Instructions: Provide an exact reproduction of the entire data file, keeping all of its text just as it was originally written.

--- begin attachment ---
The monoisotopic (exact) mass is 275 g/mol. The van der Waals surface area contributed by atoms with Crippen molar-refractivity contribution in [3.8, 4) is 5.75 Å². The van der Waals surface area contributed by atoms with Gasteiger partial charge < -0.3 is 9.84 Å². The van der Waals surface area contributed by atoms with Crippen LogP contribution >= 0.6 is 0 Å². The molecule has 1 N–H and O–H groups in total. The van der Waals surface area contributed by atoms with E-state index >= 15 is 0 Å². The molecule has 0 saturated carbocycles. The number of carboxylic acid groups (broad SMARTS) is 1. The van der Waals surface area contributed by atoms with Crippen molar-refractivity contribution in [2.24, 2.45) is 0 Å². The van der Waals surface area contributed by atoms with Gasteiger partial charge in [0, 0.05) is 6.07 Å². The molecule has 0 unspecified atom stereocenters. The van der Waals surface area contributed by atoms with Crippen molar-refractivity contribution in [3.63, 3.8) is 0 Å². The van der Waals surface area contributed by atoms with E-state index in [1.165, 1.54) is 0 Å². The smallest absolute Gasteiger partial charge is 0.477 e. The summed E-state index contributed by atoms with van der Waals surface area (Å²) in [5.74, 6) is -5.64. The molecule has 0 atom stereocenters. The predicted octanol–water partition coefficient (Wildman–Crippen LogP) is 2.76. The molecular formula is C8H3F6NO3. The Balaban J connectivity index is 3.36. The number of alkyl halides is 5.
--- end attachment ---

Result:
The monoisotopic (exact) mass is 275 g/mol. The van der Waals surface area contributed by atoms with Crippen molar-refractivity contribution in [3.8, 4) is 5.75 Å². The van der Waals surface area contributed by atoms with Gasteiger partial charge < -0.3 is 9.84 Å². The van der Waals surface area contributed by atoms with Crippen LogP contribution >= 0.6 is 0 Å². The molecule has 1 N–H and O–H groups in total. The van der Waals surface area contributed by atoms with E-state index >= 15 is 0 Å². The molecule has 0 saturated carbocycles. The number of carboxylic acid groups (broad SMARTS) is 1. The van der Waals surface area contributed by atoms with Crippen molar-refractivity contribution in [2.24, 2.45) is 0 Å². The van der Waals surface area contributed by atoms with Gasteiger partial charge in [0, 0.05) is 6.07 Å². The molecule has 0 unspecified atom stereocenters. The van der Waals surface area contributed by atoms with Crippen molar-refractivity contribution in [3.63, 3.8) is 0 Å². The van der Waals surface area contributed by atoms with E-state index in [1.165, 1.54) is 0 Å². The smallest absolute Gasteiger partial charge is 0.477 e. The summed E-state index contributed by atoms with van der Waals surface area (Å²) in [5.74, 6) is -5.64. The molecule has 0 atom stereocenters. The predicted octanol–water partition coefficient (Wildman–Crippen LogP) is 2.76. The molecular formula is C8H3F6NO3. The Balaban J connectivity index is 3.36. The number of alkyl halides is 5.